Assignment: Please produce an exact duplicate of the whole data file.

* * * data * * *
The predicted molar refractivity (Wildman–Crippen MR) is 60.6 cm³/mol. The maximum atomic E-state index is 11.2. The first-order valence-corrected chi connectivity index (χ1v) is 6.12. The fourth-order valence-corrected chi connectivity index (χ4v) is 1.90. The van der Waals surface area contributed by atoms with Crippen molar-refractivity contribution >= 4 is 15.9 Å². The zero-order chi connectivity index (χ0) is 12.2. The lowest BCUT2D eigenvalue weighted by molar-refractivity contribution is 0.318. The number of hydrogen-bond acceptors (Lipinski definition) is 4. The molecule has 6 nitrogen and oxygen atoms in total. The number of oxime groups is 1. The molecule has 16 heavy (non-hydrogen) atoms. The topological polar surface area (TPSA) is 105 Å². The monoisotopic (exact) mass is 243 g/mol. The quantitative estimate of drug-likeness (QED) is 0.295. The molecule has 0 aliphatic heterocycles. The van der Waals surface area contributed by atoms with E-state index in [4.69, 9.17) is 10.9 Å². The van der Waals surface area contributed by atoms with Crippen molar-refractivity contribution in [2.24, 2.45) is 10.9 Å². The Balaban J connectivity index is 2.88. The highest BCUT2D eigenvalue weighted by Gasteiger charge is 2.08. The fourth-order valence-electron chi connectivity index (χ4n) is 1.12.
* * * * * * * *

The predicted molar refractivity (Wildman–Crippen MR) is 60.6 cm³/mol. The maximum atomic E-state index is 11.2. The first-order valence-corrected chi connectivity index (χ1v) is 6.12. The fourth-order valence-corrected chi connectivity index (χ4v) is 1.90. The van der Waals surface area contributed by atoms with Crippen molar-refractivity contribution >= 4 is 15.9 Å². The zero-order chi connectivity index (χ0) is 12.2. The lowest BCUT2D eigenvalue weighted by molar-refractivity contribution is 0.318. The number of hydrogen-bond acceptors (Lipinski definition) is 4. The molecule has 6 nitrogen and oxygen atoms in total. The number of oxime groups is 1. The molecule has 16 heavy (non-hydrogen) atoms. The topological polar surface area (TPSA) is 105 Å². The monoisotopic (exact) mass is 243 g/mol. The quantitative estimate of drug-likeness (QED) is 0.295. The molecule has 0 aliphatic heterocycles. The van der Waals surface area contributed by atoms with E-state index in [4.69, 9.17) is 10.9 Å². The van der Waals surface area contributed by atoms with Crippen molar-refractivity contribution in [2.24, 2.45) is 10.9 Å². The Balaban J connectivity index is 2.88. The highest BCUT2D eigenvalue weighted by Gasteiger charge is 2.08. The fourth-order valence-electron chi connectivity index (χ4n) is 1.12.